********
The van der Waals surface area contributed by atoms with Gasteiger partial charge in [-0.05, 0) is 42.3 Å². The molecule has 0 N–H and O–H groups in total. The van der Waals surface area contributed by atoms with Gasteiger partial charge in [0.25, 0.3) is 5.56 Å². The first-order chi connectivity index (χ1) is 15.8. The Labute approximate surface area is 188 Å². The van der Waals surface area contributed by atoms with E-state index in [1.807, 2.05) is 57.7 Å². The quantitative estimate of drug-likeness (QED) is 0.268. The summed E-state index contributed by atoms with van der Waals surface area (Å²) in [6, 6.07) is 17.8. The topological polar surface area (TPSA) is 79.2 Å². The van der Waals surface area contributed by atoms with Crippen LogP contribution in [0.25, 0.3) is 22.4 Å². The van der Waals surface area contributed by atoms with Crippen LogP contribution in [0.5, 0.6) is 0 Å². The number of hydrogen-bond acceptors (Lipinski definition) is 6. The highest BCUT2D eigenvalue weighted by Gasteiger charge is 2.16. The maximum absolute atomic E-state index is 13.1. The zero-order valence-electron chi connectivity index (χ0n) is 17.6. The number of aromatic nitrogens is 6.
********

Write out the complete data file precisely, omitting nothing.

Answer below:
The van der Waals surface area contributed by atoms with Gasteiger partial charge in [-0.05, 0) is 42.3 Å². The molecule has 0 N–H and O–H groups in total. The van der Waals surface area contributed by atoms with Gasteiger partial charge in [0.25, 0.3) is 5.56 Å². The first-order chi connectivity index (χ1) is 15.8. The Labute approximate surface area is 188 Å². The van der Waals surface area contributed by atoms with E-state index in [1.807, 2.05) is 57.7 Å². The quantitative estimate of drug-likeness (QED) is 0.268. The summed E-state index contributed by atoms with van der Waals surface area (Å²) in [6, 6.07) is 17.8. The topological polar surface area (TPSA) is 79.2 Å². The van der Waals surface area contributed by atoms with Crippen LogP contribution in [0.25, 0.3) is 22.4 Å². The van der Waals surface area contributed by atoms with Crippen LogP contribution in [0.5, 0.6) is 0 Å². The number of hydrogen-bond acceptors (Lipinski definition) is 6. The highest BCUT2D eigenvalue weighted by Gasteiger charge is 2.16. The maximum absolute atomic E-state index is 13.1. The zero-order valence-electron chi connectivity index (χ0n) is 17.6. The number of aromatic nitrogens is 6.